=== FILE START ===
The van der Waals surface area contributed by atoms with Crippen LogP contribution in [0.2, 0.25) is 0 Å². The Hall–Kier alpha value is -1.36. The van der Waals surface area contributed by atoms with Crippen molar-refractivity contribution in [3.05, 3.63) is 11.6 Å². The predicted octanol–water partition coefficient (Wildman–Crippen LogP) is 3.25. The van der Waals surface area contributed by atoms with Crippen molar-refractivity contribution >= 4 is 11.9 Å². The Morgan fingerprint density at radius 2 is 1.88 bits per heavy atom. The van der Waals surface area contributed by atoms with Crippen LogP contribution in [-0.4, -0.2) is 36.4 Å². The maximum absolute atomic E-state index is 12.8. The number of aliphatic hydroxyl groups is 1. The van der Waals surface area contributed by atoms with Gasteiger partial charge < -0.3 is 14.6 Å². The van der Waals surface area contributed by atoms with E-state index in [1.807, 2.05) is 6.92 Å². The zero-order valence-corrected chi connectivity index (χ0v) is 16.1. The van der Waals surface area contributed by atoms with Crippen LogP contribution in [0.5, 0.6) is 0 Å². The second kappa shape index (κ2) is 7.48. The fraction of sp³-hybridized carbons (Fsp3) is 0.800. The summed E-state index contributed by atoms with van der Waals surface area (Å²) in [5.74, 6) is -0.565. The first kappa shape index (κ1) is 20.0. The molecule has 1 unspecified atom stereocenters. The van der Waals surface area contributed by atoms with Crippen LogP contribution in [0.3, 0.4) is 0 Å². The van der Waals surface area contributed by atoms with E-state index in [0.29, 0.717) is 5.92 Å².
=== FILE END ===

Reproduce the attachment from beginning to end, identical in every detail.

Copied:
The van der Waals surface area contributed by atoms with Crippen LogP contribution in [0.2, 0.25) is 0 Å². The Hall–Kier alpha value is -1.36. The van der Waals surface area contributed by atoms with Crippen molar-refractivity contribution in [3.05, 3.63) is 11.6 Å². The predicted octanol–water partition coefficient (Wildman–Crippen LogP) is 3.25. The van der Waals surface area contributed by atoms with Crippen molar-refractivity contribution >= 4 is 11.9 Å². The Morgan fingerprint density at radius 2 is 1.88 bits per heavy atom. The van der Waals surface area contributed by atoms with Crippen LogP contribution in [-0.4, -0.2) is 36.4 Å². The maximum absolute atomic E-state index is 12.8. The number of aliphatic hydroxyl groups is 1. The van der Waals surface area contributed by atoms with Gasteiger partial charge < -0.3 is 14.6 Å². The van der Waals surface area contributed by atoms with E-state index in [1.807, 2.05) is 6.92 Å². The zero-order valence-corrected chi connectivity index (χ0v) is 16.1. The van der Waals surface area contributed by atoms with Crippen LogP contribution in [0.5, 0.6) is 0 Å². The second kappa shape index (κ2) is 7.48. The fraction of sp³-hybridized carbons (Fsp3) is 0.800. The summed E-state index contributed by atoms with van der Waals surface area (Å²) in [5.74, 6) is -0.565. The first kappa shape index (κ1) is 20.0. The molecule has 1 unspecified atom stereocenters. The van der Waals surface area contributed by atoms with Crippen LogP contribution in [0.3, 0.4) is 0 Å². The van der Waals surface area contributed by atoms with E-state index in [0.29, 0.717) is 5.92 Å².